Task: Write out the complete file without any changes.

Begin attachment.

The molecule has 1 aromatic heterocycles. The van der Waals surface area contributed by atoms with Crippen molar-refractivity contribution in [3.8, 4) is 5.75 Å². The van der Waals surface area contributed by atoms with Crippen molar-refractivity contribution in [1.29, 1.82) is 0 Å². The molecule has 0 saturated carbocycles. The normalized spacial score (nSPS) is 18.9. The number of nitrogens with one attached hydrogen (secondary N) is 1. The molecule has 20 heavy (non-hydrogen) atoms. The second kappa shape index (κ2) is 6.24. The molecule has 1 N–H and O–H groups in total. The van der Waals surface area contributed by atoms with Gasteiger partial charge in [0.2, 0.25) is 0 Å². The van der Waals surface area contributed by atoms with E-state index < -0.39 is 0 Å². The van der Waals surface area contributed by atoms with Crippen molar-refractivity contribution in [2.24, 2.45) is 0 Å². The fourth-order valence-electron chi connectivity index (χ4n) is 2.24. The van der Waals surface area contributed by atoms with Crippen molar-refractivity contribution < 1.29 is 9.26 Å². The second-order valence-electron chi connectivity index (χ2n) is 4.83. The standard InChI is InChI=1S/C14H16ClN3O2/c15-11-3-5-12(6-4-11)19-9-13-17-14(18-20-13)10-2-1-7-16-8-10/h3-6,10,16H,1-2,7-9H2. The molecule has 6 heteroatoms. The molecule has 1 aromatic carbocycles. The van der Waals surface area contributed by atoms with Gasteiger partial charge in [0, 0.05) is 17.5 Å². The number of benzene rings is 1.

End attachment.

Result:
The molecule has 1 aromatic heterocycles. The van der Waals surface area contributed by atoms with Crippen molar-refractivity contribution in [3.8, 4) is 5.75 Å². The van der Waals surface area contributed by atoms with Crippen molar-refractivity contribution in [1.29, 1.82) is 0 Å². The molecule has 0 saturated carbocycles. The normalized spacial score (nSPS) is 18.9. The number of nitrogens with one attached hydrogen (secondary N) is 1. The molecule has 20 heavy (non-hydrogen) atoms. The second kappa shape index (κ2) is 6.24. The molecule has 1 N–H and O–H groups in total. The van der Waals surface area contributed by atoms with Gasteiger partial charge in [0.2, 0.25) is 0 Å². The van der Waals surface area contributed by atoms with E-state index < -0.39 is 0 Å². The van der Waals surface area contributed by atoms with Crippen molar-refractivity contribution in [2.24, 2.45) is 0 Å². The fourth-order valence-electron chi connectivity index (χ4n) is 2.24. The van der Waals surface area contributed by atoms with Crippen molar-refractivity contribution < 1.29 is 9.26 Å². The second-order valence-electron chi connectivity index (χ2n) is 4.83. The standard InChI is InChI=1S/C14H16ClN3O2/c15-11-3-5-12(6-4-11)19-9-13-17-14(18-20-13)10-2-1-7-16-8-10/h3-6,10,16H,1-2,7-9H2. The molecule has 6 heteroatoms. The molecule has 1 aromatic carbocycles. The van der Waals surface area contributed by atoms with Gasteiger partial charge in [0, 0.05) is 17.5 Å². The number of benzene rings is 1.